Apple's Lack of a Netbook Slowing Sales, Reports Indicate
Reports from research firms Gartner and IDC show Apple, the company whose products are synonymous with style and substance-at a price-lagging behind its less sophisticated, but far less expensive, competitors Hewlett-Packard, Dell and Toshiba. This week's report from IDC projected Apple would take fifth place in second quarter U.S. market unit shipments, with 1.21 million units sold. This places the company behind Dell, HP, Acer and Toshiba.
Gartner, however, gave fourth place
to Apple, estimating shipments for the quarter at 1.4 million units, to
Toshiba's 1.1 million units shipped. IDC also estimated Apple claimed fifth
place in U.S. market share, with 7.6 percent (down from last year's figure of
8.5 percent), placing the company behind Dell, HP, Acer and Toshiba again.
Gartner, conversely, gives 8.7 percent of the U.S. market share to Apple and
6.8 percent to Toshiba.
One reason Apple may be struggling to gain market share while competitors such as Acer and Toshiba (who showed double-digit gains in market share) is Apple's lack of an inexpensive netbook offering, which the company has repeatedly claimed it has no interest in producing. In April, Apple CFO Tim Cook told financial analysts during a conference call that a netbook is "not a segment we would choose to play in."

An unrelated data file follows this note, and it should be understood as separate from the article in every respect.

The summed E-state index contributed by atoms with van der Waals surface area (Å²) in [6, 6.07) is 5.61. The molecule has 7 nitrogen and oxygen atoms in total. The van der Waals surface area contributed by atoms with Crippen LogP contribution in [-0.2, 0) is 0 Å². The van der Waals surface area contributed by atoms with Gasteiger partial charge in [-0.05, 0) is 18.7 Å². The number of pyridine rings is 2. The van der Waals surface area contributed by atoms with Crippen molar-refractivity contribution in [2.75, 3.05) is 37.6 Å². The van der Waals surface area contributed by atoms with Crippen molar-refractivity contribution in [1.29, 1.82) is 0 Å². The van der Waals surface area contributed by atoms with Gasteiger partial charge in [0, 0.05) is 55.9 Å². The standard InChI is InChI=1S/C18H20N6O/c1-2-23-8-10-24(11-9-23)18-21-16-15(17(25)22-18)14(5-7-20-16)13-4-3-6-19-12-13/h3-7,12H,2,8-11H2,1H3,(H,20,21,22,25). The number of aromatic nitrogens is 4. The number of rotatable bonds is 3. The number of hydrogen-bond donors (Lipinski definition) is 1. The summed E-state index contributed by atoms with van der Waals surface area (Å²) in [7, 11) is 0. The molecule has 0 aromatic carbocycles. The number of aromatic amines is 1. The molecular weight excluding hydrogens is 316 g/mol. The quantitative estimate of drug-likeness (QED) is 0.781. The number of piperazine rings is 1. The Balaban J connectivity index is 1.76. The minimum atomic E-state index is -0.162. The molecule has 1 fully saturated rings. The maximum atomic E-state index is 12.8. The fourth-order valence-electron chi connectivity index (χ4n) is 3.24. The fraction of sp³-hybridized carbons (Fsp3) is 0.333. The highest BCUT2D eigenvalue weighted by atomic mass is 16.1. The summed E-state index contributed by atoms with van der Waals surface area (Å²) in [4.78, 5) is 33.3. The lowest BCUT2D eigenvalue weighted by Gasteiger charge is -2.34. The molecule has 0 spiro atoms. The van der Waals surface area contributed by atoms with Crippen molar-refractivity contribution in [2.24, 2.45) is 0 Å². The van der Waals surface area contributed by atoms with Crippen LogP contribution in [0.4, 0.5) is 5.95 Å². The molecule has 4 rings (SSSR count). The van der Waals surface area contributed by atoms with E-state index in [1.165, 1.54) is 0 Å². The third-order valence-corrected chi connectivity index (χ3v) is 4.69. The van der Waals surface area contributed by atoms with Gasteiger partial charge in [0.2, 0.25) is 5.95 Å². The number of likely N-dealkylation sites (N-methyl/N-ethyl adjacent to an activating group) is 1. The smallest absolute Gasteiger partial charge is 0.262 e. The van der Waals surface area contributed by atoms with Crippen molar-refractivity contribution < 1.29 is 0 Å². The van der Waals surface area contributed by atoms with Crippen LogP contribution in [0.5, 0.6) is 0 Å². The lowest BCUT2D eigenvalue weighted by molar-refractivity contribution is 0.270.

Around that same time, Gartner's
first-quarter PC shipment data showed the negative effects of mini-notebooks on
the larger PC market. Worldwide, PC manufacturers shipped 67.2 million units,
for a 6.5 percent year-over year decline. However, even without netbooks, Apple
margins actually increased during the first calendar quarter, which is the
company's fiscal second.
Mac shipments were actually surprisingly strong during the first calendar quarter-2.2 million units-considering how much netbooks buoyed Windows PC unit shipments, while sapping margins. Mac shipments into the channel declined 3 percent year-over-year, but sales out to customers were flat sequentially. First to second quarter, Mac notebook units fell 22 percent and 25 percent by revenue. Cook at the time called Mac sales "a solid performance, particularly in this [economic] environment."
However, an IDC analyst pointed out Apple may want to think twice about staying out of the netbook market-which has grown quickly as a down economy makes the prospect of a $500 or less portable PC more appealing. "People are focused on $600, $700 notebooks," IDC analyst Bob O'Donnell told The Associated Press. "Guess what Apple doesn't have: any notebook below $999."